Write-downs on the value of its vessels saw Aberdeen-headquartered FPSO firm Altera Infrastructure more than double its pre-tax losses in 2020.
The company, until last year part of shipping group Teekay, posted a pre-tax deficit of $340.4million (£249.5m) for 2020, compared to $151.2million (£110.9m) losses in 2019.
Altera Infrastructure, reporting its own group results today, took impairments totalling $268.6m (£197m) for the year. Most of that total was reported back in Q1, which covered write-downs for a series of FPSOs, shuttle tankers and towage vessels.
Revenues totalled $1.18bn (£865m) , down slightly from $1.23bn (£901.7bn) in 2019, while adjusted EBITDA was $142.1million (£104m) , down from $169m (£124m) the previous year.
The firm, which moved its headquarters from Bermuda to Aberdeen in November, employs 2,000 people globally, according to its website, and owns 52 vessels.
It primarily operates in the North Sea, Brazil and the east coast of Canada.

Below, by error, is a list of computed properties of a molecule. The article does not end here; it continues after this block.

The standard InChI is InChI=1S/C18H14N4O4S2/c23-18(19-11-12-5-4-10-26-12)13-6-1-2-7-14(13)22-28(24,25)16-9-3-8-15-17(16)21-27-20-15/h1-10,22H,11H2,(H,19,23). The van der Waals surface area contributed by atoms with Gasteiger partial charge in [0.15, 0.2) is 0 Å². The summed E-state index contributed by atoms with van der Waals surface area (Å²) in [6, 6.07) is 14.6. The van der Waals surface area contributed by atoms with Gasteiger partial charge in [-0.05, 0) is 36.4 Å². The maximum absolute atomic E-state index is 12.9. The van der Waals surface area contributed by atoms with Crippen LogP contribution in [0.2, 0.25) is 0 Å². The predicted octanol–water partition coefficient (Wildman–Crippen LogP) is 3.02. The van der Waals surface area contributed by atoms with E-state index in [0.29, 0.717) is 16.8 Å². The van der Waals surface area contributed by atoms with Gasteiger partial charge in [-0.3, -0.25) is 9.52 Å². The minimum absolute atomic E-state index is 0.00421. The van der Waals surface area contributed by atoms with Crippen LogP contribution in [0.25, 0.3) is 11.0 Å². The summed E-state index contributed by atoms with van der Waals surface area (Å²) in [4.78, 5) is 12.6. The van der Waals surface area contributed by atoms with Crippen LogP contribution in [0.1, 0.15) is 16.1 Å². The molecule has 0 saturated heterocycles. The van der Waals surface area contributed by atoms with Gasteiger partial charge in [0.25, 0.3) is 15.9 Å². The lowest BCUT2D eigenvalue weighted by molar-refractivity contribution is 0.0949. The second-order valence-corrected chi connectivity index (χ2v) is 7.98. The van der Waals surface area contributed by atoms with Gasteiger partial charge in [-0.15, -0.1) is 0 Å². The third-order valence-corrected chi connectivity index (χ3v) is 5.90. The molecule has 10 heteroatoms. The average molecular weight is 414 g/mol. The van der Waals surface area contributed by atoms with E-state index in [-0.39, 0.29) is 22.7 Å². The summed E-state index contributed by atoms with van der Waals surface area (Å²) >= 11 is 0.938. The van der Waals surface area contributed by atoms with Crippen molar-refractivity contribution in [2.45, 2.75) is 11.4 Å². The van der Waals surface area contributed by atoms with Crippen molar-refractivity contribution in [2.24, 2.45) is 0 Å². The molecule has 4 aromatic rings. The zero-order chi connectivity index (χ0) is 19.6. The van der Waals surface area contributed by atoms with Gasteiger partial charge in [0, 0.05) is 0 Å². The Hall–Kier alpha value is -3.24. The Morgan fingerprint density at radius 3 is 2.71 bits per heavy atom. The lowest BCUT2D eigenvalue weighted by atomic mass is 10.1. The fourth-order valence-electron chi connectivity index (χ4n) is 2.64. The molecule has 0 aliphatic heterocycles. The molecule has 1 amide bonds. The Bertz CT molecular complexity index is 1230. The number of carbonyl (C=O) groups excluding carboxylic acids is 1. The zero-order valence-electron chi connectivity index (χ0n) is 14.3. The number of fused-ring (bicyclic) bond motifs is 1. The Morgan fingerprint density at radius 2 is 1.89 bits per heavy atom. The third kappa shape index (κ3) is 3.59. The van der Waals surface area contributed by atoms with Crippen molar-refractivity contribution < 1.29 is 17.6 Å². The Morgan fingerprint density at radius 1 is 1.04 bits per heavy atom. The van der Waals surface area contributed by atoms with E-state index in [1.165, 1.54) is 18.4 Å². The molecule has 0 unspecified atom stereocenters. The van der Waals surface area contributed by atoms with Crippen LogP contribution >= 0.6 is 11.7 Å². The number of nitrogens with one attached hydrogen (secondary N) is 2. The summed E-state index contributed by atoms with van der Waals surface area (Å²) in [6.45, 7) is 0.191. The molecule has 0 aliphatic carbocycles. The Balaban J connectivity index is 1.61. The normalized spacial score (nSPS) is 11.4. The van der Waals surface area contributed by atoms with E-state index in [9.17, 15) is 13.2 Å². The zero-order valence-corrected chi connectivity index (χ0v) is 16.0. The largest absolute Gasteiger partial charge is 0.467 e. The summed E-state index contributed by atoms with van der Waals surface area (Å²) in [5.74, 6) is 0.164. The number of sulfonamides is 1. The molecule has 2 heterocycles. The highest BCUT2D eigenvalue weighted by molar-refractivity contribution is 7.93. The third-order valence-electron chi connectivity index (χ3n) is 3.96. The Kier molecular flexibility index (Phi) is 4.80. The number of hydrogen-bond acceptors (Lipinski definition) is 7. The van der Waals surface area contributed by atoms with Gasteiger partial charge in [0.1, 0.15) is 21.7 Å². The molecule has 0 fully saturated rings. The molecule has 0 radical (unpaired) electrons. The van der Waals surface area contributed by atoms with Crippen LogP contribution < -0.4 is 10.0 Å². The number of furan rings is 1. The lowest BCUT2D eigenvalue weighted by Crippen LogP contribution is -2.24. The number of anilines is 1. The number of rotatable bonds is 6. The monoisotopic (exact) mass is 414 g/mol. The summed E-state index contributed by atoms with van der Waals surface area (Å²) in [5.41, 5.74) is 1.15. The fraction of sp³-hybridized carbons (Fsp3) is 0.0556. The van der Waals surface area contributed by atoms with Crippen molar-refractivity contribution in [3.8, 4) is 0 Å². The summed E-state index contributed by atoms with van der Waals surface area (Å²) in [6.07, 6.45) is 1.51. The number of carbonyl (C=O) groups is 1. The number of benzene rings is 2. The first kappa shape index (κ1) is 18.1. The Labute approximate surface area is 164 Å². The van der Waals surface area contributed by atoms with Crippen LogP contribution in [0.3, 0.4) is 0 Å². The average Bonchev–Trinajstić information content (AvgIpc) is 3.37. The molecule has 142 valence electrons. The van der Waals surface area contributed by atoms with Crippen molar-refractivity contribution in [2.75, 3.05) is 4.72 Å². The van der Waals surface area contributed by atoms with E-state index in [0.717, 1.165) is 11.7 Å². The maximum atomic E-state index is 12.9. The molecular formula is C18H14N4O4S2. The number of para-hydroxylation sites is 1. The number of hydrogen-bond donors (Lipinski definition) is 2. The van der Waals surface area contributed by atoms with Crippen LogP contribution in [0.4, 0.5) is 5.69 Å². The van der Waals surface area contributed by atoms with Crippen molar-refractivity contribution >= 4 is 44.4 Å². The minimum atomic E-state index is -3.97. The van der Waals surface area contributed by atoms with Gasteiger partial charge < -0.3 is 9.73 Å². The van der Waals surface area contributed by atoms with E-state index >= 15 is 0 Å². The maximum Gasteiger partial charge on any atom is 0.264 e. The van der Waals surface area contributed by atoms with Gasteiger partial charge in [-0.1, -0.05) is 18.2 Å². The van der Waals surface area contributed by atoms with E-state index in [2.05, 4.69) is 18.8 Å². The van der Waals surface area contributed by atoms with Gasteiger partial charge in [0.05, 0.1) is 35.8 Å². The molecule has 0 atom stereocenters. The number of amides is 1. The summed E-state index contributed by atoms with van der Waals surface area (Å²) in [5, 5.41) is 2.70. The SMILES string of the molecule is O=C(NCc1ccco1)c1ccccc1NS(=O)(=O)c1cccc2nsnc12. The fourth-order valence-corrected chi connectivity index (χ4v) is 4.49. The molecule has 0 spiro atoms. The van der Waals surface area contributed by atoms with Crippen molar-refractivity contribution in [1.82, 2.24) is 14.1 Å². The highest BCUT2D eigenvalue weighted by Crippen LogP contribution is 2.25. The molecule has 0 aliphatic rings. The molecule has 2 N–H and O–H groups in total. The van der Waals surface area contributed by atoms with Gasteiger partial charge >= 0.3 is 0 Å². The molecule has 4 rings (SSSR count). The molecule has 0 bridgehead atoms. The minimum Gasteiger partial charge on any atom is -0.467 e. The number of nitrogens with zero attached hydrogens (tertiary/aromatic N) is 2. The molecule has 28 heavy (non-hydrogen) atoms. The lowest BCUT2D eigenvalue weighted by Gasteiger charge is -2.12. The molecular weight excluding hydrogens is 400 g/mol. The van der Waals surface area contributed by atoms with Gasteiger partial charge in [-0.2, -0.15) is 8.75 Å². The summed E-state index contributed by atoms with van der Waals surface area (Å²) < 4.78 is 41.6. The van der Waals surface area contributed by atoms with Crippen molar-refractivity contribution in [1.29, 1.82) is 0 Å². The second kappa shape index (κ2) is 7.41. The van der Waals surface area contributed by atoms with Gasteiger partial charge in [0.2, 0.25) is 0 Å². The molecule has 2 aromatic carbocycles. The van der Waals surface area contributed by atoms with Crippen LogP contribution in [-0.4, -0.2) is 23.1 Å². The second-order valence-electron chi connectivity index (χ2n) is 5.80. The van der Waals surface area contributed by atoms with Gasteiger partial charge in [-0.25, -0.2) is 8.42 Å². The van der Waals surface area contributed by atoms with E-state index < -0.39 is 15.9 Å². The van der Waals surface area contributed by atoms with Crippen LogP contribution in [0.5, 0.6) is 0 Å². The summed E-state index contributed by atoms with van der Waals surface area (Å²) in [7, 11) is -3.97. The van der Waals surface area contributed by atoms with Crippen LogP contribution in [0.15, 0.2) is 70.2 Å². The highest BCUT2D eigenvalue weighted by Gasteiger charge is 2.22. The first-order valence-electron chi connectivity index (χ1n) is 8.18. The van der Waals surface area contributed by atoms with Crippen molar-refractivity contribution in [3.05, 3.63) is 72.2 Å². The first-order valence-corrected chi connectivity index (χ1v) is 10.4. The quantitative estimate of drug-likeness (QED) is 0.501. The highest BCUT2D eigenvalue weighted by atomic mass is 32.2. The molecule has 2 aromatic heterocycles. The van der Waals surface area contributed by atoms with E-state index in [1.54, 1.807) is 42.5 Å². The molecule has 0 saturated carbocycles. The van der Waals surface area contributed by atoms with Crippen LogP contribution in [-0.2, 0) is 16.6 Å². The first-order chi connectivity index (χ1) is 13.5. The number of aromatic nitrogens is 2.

Its FPSO segment, one of its biggest earners, reported EBITDA of $73.6m (£53.9m), down from $79.2m (£58m ) last year, partly due to the Voyageur Spirit FPSO coming off-site in summer,
The Voyageur Spirit had served the Premier Oil Huntington field 145 miles north-east of Aberdeen, however it is now laid up at Kishorn with hopes of being redeployed.
The vessel has been linked to the Hibiscus Petroleum Marigold project, which is in need of an FPSO, after Teekay said in 2020 it hoped for it to be redeployed there. However nothing has been confirmed on that front, and there are other FPSOs now out of work in the North Sea due to decommissioning.
About 60 employees and contractors are based out of the Altera’s Westhill base in Aberdeenshire.
Yesterday the firm said it was committed to addressing safety issues on the Petrojarl Foinaven FPSO which it operates, but is still owned by Teekay.
Inspectors found a series of safety failings, including cracks in the hull of the vessel, 118miles east of Shetland.